Schwab just released a bunch of ETFs and they’re competitive on fees… and if you have a Schwab account, you can trade them with zero commissions.

Click on the picture for more detail on specific ticker sectors, fees, and comparable ETFs.

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More info here.

Yay competition!

Oops, the game isn’t “where’s waldo”, but rather “where’s volume?”

While commentators are clamoring that either the green shoots are taking root, or the world is about to end again… based on the relatively low trading volumes, nothing in the current market should be trusted as a means of price discovery or a measure of long-term trend.

Take the Dow 30 as an example… the last 6 trading days have had less than 1 billion shares trade. Back in March and April, it was typically between 2b and 3b shares trading.

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Of course, you do get some funny behavior when some of the index’s components were trading under $10, so number of shares necessarily increases to trade the same monetary value… and you can see most of 2007 was trading under 1b shares daily… but times are different, and it is that part of the year where the markets can be batted around with lower than typical volume.

We should see volume return in September or October… but only time will tell when the markets will see price movements on big volume that will give us the higher level of confidence that the market is actually acting like a market — seeking out the correct price level. When that time comes, remember that efficiency is a process, not a constant state of the markets.

Ok, people, if this?thing is going to happen, that obviously sets us up for a certain future, depending on your views. So, if you had $100,000 to invest in the aftermath of a bill passing and you had total flexibility (within reason, e.g. stocks, options, futures, metals, Treasuries, FX), do you have a bead on an optimal “Living-with-the-Bailout” portfolio/asset allocation plan? I’m stumped right now (or rather more concerned with stopping the bill that dealing with the aftereffects) but wondered if any of you smart dudes had one in the works. And I obviously know that you all will be concentrating on things like debt reduction etc. but I’m interested more in your ideas for profiting from this even if you don’t plan to actually pursue that route. I’d also like to see how the plan ties into your outlook for various markets.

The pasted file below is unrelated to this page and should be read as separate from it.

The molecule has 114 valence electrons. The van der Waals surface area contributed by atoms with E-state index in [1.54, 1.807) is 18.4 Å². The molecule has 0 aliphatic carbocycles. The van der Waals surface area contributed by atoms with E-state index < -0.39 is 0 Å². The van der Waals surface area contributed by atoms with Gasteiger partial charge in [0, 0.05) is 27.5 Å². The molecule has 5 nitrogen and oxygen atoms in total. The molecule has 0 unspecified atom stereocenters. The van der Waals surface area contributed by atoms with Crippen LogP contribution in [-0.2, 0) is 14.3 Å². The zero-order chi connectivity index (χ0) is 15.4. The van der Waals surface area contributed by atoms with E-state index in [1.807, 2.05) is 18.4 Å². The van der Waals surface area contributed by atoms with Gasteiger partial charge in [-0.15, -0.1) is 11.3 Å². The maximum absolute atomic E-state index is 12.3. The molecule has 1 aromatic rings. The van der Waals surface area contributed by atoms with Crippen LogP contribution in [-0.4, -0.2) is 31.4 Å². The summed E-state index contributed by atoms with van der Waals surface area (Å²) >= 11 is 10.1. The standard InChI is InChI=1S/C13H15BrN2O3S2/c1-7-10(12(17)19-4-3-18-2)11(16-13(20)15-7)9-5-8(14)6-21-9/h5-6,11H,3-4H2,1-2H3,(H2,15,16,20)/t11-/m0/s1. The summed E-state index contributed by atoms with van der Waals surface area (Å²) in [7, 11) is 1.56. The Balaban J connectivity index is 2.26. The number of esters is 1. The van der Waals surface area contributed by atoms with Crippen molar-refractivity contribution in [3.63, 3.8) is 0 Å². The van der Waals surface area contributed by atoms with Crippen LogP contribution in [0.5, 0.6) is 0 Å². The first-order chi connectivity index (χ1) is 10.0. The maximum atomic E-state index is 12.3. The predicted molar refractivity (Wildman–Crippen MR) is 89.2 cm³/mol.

The equity markets right now are extremely volatile. The VIX has more than doubled just in the past few months, and this presents some opportunity if you’re willing to buy during the dips. Before I go further, let me be clear that I’m only considering buying broad market indexes when buying dips – not individual stocks or niche ETFs or mutual funds. I feel buying into dips is only advisable when considering a broad basket of equities. So, to simplify the discussion below, assume that we’re talking about the S&P500 only (although this should apply to any index funds, ETFs and mutual funds that focus on a large basket of equities) and that we’re discussing using market dips to augment long-term holdings only.

The 3-part question I’ve been grappling with is: (1) what constitutes an actionable dip, (2) when to exploit this dip, and (3) how much to invest in the dip. Volatility helps create really nice dip opportunities, but it requires some speed, available funds, and some previously determined strategy to effectively capitalize on volatility. (more…)

I heard a piece on Market Place (with both audio and transcript) over the weekend about investing in Cuba via the Herzfeld fund. It’s a closed end fund, trading at a much higher premium to NAV than I’m comfortable with (nearly 40%), but it does have a tantalizing investment strategy, and the fund is up 50% so far this year. Herzfeld focuses on businesses in the US that are poised to profit when US/Cuba relations are restored. Here’s a great quote from the piece that highlights this principle: (more…)

Interactive Brokers announced today that they would offer options priced to the penny: Penny Priced Options. IB is well ahead of the other brokers and exchanges on this one, so there are some interesting footnotes to be aware of, but nothing to scare me away.

Before this announcement, the smallest increments for options was $0.05, so it should be interesting to see how the spread collapses (or doesn’t collapse) on the most heavily traded options, like the options on the QQQQs and the popular day-trading stocks.

Since the bulk of my investments are in index funds, fed regularly by scheduled payments based on a pre-set asset allocation, it probably sounds strange when I express concern about taking profits and shifting my asset allocations. Obviously, rebalancing is essential to maintain appropriate asset allocations according to my plans, but a little over a month ago I performed an action that seemed to fall outside my asset allocation strategy. Jason has requested that I explain and expound upon my actions. (more…)

The subject of stop-losses is such an intensely difficult topic to discuss.? I’ve had many latenight debates in trading forums and chatrooms and I’ve been through every camp in my experience as a trader.? The best answer I’ve ever been able to come up with is that answer famous and frustrating for its truth: it depends. (more…)

No, not the blog (or rather the blog of other blogs).? I mean specifically the alpha that they are seeking.? What is it? (more…)

Of?all techniques used to analyze markets, the one that I find underappreciated is market profiling and auction market value theory.? This style was first codified?by CBOT as Market Profile.? But the basic principal is finding areas of price that generate more ticks of trading than others.? I’ve talked of this before as “density” areas. (more…)

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